A population genetics approach to species delimitation in the genus Selliera (Goodeniaceae) : a thesis submitted in partial fulfilment of the requirements for the degree of Master of Science in Plant Biology at Massey University, Palmerston North, New Zealand

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Currently there is only one internationally recognised species of Selliera, Selliera radicans. In New Zealand, three species have been described based on morphology and geographic location although there is disagreement about whether these actually constitute different species. Selliera rotundifolia is distinguished from S. radicans by rounder leaves and a preferred dune habitat compared to the estuary habitat of S. radicans. Selliera microphylla is distinguished from S. radicans by a smaller size and inland location. However, S. microphylla reverts to a size similar to S. radicans when grown in the same environment, but a single chromosome count for S. microphylla on the Central Volcanic Plateau is 2n=56. Both S. rotundifolia and S. radicans have chromosome counts of 2n=16. Species delimitation is important in biology, conservation, and evolutionary studies but remains a difficult task. I applied a population genetics approach combined with morphological analysis of leaves and existing karyotype data to determine the species boundaries within Selliera. Microsatellite markers are ideal for use in population genetics due to the higher mutation rate, genotyping ease and their co-dominant nature. No microsatellite markers previously existed for use in Selliera. In this study, next generation sequencing was used to develop microsatellite markers for Selliera. From 8,101 independent sequence contigs, 107 microsatellite loci were detected and primer pairs designed for these. Forty-three of these primer pairs were chosen to be screened and nine of these were reliably amplifiable and polymorphic. These nine markers were genotyped over 618 samples from Selliera comprising the three described species. Populations within all three described species showed high differentiation and S. radicans was variable for population structure. Leaf morphological analyses suggested there was a distinct difference between the three species. Microsatellite data revealed two genetic clusters in S. microphylla which clustered into the North Island and South Island populations. Two genetic clusters were also observed in S. rotundifolia which each clustered with different S. radicans populations suggesting round leaves may have had multiple origins. Hybridization was observed at one sympatric site between S. radicans and S. rotundifolia and apparent reproductive isolation for S. rotundifolia was observed at another site. These results suggest that the South Island S. microphylla population may be an inland variant of S. radicans which may continue to diverge if it remains isolated, while the North Island populations should retain the S. microphylla name due to the 2n=56 chromosome count, geographic isolation and genetic distinction although this needs further review. There is evidence of reproductive isolation for S. rotundifolia at one of the sympatric sites suggesting this is a distinct species but it appears round leaves may have had multiple origins so may not be suitable to describe the species according to the lineage species concept. This study provides insights into the population structure within and between the described species and has identified interesting areas of future study.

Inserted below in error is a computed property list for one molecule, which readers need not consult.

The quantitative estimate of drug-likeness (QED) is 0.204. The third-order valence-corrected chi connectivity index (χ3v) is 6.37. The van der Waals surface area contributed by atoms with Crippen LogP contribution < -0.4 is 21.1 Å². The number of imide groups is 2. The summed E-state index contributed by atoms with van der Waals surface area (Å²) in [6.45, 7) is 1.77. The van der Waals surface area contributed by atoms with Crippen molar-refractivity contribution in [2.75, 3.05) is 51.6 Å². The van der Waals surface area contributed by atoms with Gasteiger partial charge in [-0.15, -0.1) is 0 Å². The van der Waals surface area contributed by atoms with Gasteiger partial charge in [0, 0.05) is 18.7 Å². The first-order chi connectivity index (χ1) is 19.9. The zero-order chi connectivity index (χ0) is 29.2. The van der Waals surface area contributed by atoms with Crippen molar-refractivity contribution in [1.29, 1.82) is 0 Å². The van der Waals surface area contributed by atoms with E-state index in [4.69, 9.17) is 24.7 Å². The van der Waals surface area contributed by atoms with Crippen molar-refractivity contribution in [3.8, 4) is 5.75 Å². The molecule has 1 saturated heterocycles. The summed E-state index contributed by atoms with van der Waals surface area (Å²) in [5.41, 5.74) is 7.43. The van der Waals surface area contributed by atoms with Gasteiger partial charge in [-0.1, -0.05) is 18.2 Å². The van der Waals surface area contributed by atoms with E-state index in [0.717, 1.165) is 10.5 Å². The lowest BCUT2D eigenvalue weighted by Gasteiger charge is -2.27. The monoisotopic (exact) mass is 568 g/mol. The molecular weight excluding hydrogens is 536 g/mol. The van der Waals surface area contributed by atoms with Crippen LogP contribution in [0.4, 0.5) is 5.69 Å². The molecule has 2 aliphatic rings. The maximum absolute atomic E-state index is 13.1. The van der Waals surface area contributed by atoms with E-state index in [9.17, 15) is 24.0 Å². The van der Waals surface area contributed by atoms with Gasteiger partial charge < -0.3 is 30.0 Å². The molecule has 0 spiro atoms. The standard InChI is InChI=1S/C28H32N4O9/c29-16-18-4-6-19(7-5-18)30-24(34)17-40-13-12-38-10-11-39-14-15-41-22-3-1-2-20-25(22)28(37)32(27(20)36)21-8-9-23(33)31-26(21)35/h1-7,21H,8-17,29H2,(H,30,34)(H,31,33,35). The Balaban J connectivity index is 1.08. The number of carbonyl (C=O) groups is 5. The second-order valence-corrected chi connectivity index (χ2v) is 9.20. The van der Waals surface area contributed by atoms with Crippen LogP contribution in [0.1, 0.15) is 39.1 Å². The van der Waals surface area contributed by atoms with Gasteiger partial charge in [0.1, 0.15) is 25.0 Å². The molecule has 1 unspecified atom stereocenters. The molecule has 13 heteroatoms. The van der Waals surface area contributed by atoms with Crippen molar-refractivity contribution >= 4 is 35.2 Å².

Selliera, Remuremu, Speciation, Species delimitation, Population genetics, Research Subject Categories::NATURAL SCIENCES::Biology::Cell and molecular biology::Genetics